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Anti-mosquito vacuum on trial

New traps lure insects to their doom by pretending to be humans, but the real test comes with the first rains

NEW anti-mosquito ‘vacuum cleaners’ are being tested in a village in the Camargue.

Villagers in Sambuc near Arles have long been plagued with the insects, but previous attempts to stop them in the Camargue have proved expensive and damaged the local eco-system.

The assistant mayor of Arles, Philippe Martinez, said the latest idea, a trap which uses carbon dioxide to lure mosquitoes into a tube from which they cannot escape, would really be put to the test at the end of August, when the insects are at their worst.

“We can already eat on terraces, but for the moment it’s difficult to tell if it’s the anti-mosquito devices or the drought,” said Mr Martinez, who added that the first rains would provide the real test, when dining outside normally became impossible.

Previous experiments to eradicate mosquitoes have involved large projects across the natural park.

Authorities in the area have tried to tackle the problem using a natural insecticide BTI on insect larvae.

While the method was effective at reducing the mosquito population, it had unwanted consequences on the food chain in the area around the villages of Salin-de-Giraud and Port-Saint-Louis-du-Rhône where it was being tested and was stopped.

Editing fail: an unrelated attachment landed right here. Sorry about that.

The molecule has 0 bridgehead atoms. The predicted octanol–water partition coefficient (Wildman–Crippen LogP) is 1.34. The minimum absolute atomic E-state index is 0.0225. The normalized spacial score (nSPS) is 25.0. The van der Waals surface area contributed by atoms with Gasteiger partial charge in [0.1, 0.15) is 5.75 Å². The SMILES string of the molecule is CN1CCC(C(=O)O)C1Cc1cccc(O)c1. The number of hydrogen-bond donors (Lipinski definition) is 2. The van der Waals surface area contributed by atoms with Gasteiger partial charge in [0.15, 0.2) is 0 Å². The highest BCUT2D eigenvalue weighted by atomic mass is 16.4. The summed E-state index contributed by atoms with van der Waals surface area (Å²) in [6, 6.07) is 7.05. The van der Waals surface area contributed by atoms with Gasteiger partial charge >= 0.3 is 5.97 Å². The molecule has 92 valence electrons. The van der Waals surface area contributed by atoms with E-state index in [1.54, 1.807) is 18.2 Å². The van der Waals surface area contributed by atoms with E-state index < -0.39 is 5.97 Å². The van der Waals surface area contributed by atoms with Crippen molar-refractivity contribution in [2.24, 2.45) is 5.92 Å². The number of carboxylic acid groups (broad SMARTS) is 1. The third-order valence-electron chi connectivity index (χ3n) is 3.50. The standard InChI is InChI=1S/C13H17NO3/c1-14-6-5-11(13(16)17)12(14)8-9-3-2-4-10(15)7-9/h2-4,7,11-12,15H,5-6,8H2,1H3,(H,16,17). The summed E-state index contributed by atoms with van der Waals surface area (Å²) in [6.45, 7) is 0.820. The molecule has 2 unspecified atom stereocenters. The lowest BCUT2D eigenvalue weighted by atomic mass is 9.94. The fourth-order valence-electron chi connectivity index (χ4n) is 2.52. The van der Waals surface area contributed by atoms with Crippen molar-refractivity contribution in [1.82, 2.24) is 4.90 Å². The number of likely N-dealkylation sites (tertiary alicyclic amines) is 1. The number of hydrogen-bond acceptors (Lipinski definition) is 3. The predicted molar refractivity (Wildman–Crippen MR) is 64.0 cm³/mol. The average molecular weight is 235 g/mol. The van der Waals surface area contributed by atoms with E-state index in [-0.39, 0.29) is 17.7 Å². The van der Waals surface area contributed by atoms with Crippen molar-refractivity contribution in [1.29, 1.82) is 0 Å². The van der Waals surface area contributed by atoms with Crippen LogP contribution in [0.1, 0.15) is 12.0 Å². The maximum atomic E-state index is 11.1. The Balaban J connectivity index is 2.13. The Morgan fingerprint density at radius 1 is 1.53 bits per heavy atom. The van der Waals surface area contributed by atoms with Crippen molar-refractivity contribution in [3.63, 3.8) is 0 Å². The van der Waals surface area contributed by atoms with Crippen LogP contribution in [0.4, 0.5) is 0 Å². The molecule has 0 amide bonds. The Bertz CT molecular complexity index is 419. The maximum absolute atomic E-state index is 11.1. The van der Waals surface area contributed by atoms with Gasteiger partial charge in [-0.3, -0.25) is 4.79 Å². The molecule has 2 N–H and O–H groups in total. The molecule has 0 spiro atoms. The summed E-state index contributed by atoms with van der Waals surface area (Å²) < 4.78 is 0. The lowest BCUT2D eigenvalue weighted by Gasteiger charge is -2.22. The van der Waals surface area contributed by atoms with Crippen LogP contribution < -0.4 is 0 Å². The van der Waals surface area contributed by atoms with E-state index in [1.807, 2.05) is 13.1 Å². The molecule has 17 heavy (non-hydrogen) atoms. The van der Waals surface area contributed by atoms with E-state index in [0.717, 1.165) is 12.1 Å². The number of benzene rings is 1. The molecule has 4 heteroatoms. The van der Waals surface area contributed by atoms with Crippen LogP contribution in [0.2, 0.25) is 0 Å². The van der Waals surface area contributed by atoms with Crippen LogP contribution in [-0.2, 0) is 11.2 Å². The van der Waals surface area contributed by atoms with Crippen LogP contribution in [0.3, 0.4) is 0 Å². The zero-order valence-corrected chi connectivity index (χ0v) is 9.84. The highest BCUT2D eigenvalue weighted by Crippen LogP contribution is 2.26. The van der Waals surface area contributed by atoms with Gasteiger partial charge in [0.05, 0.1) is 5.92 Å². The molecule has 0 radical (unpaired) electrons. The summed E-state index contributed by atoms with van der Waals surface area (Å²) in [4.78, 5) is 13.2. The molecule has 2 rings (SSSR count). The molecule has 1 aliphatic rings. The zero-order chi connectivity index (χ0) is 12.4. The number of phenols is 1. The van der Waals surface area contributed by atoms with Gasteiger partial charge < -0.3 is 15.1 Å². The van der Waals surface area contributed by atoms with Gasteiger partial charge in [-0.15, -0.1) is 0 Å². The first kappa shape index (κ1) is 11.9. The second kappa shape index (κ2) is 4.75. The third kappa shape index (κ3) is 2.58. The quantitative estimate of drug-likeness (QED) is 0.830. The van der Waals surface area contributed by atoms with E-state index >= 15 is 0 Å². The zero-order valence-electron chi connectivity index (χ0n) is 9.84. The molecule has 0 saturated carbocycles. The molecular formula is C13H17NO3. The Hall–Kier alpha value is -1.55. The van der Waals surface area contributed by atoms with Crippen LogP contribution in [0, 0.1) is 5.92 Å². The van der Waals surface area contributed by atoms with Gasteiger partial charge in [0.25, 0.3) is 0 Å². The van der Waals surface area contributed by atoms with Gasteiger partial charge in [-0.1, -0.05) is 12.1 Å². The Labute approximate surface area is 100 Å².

Jean Jalbert, the director of Tour du Valat, the group carrying out the latest experiment said their new tack was to limit the war on mosquitoes to urban areas.

Eleven traps made by the company Techno Bam have been set up in the village. They emit a level of carbon dioxide and sweat odours similar to humans to attract the mosquitos in a 60m radius, who then venture inside, never to return.

The co-founder of Techno Bam, Pierre Bellagambi, said the ‘vacuums’ were more environmentally-friendly and less costly than other treatments.

A smaller test of the devices at the Tour du Valat centre removed 70% of mosquitos, compared to the 80% figure for BTI treatment, however the latter costed €800,000 a year.

Photo: A Techno Bam urban mosquito 'vacuum'

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